Despite urgent pleas in the rapid reviews for evidence from litigants in person (LIPs), relatively little evidence of this sort has been available. In the absence of direct data, therefore, we have to look elsewhere to understand the potential implications for LIP participation. That needs to begin with Donoghue’s call to understand what ‘effective participation’ should involve, whether via remote or face-to-face hearings. Research by the author and colleagues at Ulster University, working with the Northern Ireland Human Rights Commission, provides both a theorisation of effective participation and empirically-based insight into how to deal with the barriers that block legal participation for LIPs, both of which can help address the current evidence gap.


I.      Barriers to participation in civil and family courts pre-Covid-19

Pre-Covid-19, the Nuffield Foundation funded research on the experiences of LIPs in civil and family courts focused on identifying the barriers to their participation in court hearings. This research was built on two previous projects, the first reviewing the ability of tribunal users (represented and unrepresented) to participate in dispute resolution processes culminating in tribunal hearings,[1] and the second on research comparing the participative differences between courts and tribunals.[2] These projects developed a model of legal participation for courts and tribunals, identifying the participative barriers litigants and tribunal users experienced.

The focus of the empirical research on civil and family courts was on the impact that litigating in person could have on access to justice. This was framed in human rights terms as the right to a fair trial under Article 6 of the European Convention on Human Rights, which encompasses a right for all litigants to participate effectively in civil litigation in which they are involved. The research established that self-representation posed risks to the rights of LIPs under Article 6 ECHR to participate effectively in their legal proceedings. The risks were generated by different barriers to participation faced by LIPs, which the research defines as intellectual, practical, emotional and attitudinal:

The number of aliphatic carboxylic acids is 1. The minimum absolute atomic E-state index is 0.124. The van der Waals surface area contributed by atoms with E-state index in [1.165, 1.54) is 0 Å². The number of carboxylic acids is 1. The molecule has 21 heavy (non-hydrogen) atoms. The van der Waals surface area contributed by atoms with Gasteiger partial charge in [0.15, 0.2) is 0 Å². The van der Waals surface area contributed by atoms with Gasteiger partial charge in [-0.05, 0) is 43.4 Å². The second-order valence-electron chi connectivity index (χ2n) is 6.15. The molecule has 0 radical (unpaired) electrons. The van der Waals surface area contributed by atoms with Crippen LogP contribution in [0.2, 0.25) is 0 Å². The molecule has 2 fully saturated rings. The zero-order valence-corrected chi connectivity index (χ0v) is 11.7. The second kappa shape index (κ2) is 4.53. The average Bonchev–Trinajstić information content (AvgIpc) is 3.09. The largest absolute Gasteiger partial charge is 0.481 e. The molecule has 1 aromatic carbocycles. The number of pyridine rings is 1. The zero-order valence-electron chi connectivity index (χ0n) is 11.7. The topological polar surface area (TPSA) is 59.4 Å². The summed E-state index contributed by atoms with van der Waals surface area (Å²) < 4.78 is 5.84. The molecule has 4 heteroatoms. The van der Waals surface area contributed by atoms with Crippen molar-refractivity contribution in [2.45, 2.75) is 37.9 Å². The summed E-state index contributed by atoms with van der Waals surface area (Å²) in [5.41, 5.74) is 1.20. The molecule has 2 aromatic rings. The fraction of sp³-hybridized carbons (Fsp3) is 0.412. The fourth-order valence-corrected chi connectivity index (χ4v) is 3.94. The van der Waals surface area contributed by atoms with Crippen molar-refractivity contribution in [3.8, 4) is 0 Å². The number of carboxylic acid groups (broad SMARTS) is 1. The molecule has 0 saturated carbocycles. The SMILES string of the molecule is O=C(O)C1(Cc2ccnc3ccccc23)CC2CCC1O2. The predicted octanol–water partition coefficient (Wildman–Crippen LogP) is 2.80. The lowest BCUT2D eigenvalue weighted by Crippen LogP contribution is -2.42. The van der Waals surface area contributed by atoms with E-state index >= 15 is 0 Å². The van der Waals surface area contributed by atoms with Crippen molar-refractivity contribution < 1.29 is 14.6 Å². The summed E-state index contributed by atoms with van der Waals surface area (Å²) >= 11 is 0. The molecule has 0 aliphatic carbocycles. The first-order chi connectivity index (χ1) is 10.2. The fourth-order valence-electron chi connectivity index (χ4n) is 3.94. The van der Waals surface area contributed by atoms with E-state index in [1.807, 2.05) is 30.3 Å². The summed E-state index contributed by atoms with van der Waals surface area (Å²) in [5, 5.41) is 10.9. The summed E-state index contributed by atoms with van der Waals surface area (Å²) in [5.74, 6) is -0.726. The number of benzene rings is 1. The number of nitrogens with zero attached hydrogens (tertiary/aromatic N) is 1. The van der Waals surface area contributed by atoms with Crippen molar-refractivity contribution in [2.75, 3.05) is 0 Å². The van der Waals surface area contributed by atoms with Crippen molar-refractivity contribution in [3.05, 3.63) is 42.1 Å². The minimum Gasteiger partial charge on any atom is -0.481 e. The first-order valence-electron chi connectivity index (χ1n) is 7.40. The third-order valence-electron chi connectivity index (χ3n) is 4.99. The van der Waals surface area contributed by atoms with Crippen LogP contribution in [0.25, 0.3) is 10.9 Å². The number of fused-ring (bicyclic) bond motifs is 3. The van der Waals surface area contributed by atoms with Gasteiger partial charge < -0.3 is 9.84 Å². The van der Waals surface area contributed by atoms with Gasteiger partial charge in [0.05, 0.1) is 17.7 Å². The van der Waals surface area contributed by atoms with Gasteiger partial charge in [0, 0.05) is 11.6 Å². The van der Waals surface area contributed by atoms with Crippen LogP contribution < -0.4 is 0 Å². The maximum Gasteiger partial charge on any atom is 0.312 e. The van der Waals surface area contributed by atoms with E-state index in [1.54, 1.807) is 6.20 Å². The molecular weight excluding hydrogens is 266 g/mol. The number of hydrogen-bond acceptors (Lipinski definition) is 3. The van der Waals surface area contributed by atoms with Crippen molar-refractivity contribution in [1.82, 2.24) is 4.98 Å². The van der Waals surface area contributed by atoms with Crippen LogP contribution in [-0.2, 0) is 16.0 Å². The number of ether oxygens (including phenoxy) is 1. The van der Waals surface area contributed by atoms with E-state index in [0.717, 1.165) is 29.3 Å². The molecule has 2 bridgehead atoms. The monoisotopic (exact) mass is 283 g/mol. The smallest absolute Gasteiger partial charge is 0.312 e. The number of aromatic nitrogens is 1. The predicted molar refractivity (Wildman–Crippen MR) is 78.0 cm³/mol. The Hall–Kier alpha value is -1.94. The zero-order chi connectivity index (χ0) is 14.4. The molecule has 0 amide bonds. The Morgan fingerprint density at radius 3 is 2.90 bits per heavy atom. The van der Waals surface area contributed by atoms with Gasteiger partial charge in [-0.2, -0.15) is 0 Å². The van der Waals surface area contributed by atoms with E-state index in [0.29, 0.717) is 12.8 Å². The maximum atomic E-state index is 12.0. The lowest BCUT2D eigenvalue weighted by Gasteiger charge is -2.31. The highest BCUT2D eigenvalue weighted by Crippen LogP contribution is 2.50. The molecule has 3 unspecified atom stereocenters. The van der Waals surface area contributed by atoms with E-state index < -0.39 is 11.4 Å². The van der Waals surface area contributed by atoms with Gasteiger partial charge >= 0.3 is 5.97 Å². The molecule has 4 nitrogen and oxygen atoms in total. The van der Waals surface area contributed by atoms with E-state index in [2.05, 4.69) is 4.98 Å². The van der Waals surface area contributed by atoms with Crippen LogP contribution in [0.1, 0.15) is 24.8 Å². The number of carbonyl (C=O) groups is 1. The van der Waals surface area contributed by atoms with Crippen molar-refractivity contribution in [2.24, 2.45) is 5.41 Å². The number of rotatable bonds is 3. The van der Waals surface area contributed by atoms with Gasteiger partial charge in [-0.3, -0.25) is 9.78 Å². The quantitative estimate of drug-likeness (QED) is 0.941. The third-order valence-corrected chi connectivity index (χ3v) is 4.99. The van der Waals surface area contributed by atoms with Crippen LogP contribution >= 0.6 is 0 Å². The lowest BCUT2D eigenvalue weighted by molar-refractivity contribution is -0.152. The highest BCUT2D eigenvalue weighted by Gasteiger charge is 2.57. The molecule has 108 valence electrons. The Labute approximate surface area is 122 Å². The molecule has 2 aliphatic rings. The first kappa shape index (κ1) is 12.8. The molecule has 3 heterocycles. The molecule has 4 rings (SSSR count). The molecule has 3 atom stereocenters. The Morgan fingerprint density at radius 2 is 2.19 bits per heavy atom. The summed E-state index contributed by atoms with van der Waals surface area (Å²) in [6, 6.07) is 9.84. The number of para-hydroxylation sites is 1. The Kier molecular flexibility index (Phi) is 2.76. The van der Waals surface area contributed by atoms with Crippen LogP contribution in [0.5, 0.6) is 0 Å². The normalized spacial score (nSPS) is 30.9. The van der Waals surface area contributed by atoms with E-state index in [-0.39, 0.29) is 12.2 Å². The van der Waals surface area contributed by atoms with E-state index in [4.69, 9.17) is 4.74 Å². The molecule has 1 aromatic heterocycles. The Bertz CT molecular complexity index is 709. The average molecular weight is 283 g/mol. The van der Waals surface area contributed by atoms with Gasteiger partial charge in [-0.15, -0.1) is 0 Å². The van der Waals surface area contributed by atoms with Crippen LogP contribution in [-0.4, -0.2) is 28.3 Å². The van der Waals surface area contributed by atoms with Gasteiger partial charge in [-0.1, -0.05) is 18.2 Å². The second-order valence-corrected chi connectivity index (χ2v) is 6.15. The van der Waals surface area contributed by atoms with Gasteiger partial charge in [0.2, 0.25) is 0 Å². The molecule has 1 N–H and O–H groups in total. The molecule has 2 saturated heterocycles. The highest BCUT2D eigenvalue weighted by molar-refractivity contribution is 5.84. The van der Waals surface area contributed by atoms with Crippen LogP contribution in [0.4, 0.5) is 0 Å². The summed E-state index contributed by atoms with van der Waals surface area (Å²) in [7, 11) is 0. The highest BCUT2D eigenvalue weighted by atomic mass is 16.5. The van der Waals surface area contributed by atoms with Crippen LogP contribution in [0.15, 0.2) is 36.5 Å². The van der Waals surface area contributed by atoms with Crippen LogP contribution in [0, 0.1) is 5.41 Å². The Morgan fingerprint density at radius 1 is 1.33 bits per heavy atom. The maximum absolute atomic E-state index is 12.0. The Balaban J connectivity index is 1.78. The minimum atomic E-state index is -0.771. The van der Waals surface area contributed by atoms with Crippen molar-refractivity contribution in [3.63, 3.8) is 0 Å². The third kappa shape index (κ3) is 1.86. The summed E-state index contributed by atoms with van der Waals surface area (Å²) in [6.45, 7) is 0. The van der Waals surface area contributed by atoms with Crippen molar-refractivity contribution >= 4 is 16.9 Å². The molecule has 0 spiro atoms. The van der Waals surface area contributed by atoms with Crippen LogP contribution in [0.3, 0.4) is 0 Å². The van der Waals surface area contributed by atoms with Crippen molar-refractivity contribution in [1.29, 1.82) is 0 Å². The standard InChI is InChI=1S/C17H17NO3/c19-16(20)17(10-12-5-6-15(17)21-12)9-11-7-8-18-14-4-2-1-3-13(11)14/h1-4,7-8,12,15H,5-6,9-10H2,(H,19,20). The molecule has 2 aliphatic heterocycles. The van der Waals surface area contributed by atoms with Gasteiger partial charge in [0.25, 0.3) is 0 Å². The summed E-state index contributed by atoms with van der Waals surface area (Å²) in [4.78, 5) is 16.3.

• Intellectual barriers are those which prevent the individual from understanding how the legal process works. The main intellectual barriers were that LIPs did not comprehend the legal language used in court documents and proceedings. This included many commonly-used legal phrases that were put to LIPs without any awareness by court actors that they might not be clear. Commonly, the LIPs did not understand how to apply legal rules to their case or the legal framework the court would use to make decisions. The consistent theme that emerged for LIPs was that of ‘not knowing’, in common with the finding from other LIP research of ‘substantive and procedural naivety of unrepresented litigants’, which raises a fundamental question over how can LIPs participate in a process they do not understand.
  • Practical barriers relate to not knowing how or where to get help to deal with the legal process and associated issues, ranging from the significant to the mundane. The most obvious and common issue was that of cost—LIPs who felt unable to afford the cost of legal representation and yet who did not appear to be eligible for legal aid. Practical issues beyond this arose from the lack of support for LIPs, including the absence of any central information point. This highlighted two major problems: first, that there was a lack of information and resources to assist either with the general legal issues or the task of self-representation; and second, that the information sources that existed were disparate, unknown and LIPs were unclear as to the extent to which they could be trusted. Added to this was the lack of information about the reality of how cases progress, with court actors expecting multiple hearings (often to accommodate the additional time that LIPs needed) while LIPs saw a continual need to attend court as a practical difficulty. A final but important practical barrier for LIP participation was that the court service did not know if a litigant was going to be represented until the court hearing, making it more difficult to address some of the practical solutions that could be targeted at LIPs.